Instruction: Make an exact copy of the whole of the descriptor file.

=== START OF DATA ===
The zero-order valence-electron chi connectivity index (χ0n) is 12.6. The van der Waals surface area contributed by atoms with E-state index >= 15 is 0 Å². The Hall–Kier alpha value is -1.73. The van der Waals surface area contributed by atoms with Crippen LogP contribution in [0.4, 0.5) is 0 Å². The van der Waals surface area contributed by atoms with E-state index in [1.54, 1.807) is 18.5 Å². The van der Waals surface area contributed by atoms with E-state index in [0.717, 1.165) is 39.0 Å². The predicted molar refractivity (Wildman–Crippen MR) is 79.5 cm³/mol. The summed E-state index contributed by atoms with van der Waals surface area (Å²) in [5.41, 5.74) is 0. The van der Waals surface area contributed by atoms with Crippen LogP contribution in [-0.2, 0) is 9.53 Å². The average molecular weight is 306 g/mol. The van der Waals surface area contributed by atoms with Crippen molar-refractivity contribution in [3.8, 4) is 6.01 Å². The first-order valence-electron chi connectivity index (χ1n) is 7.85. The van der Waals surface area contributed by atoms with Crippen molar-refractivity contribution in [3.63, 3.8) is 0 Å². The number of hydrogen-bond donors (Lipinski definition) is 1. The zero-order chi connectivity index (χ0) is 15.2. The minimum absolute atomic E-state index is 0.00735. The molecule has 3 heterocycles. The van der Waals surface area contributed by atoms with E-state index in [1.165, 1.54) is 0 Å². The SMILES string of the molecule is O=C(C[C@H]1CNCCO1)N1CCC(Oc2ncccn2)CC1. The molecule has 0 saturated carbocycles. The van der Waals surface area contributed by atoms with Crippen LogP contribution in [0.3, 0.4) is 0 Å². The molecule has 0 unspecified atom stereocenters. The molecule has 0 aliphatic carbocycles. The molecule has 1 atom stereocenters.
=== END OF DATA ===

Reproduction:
The zero-order valence-electron chi connectivity index (χ0n) is 12.6. The van der Waals surface area contributed by atoms with E-state index >= 15 is 0 Å². The Hall–Kier alpha value is -1.73. The van der Waals surface area contributed by atoms with Crippen LogP contribution in [0.4, 0.5) is 0 Å². The van der Waals surface area contributed by atoms with E-state index in [1.54, 1.807) is 18.5 Å². The van der Waals surface area contributed by atoms with E-state index in [0.717, 1.165) is 39.0 Å². The predicted molar refractivity (Wildman–Crippen MR) is 79.5 cm³/mol. The summed E-state index contributed by atoms with van der Waals surface area (Å²) in [5.41, 5.74) is 0. The van der Waals surface area contributed by atoms with Crippen LogP contribution in [-0.2, 0) is 9.53 Å². The average molecular weight is 306 g/mol. The van der Waals surface area contributed by atoms with Crippen molar-refractivity contribution in [3.8, 4) is 6.01 Å². The first-order valence-electron chi connectivity index (χ1n) is 7.85. The van der Waals surface area contributed by atoms with Crippen molar-refractivity contribution in [3.63, 3.8) is 0 Å². The number of hydrogen-bond donors (Lipinski definition) is 1. The zero-order chi connectivity index (χ0) is 15.2. The minimum absolute atomic E-state index is 0.00735. The molecule has 3 heterocycles. The van der Waals surface area contributed by atoms with E-state index in [1.165, 1.54) is 0 Å². The SMILES string of the molecule is O=C(C[C@H]1CNCCO1)N1CCC(Oc2ncccn2)CC1. The molecule has 0 saturated carbocycles. The van der Waals surface area contributed by atoms with Crippen LogP contribution in [0.3, 0.4) is 0 Å². The molecule has 0 unspecified atom stereocenters. The molecule has 0 aliphatic carbocycles. The molecule has 1 atom stereocenters.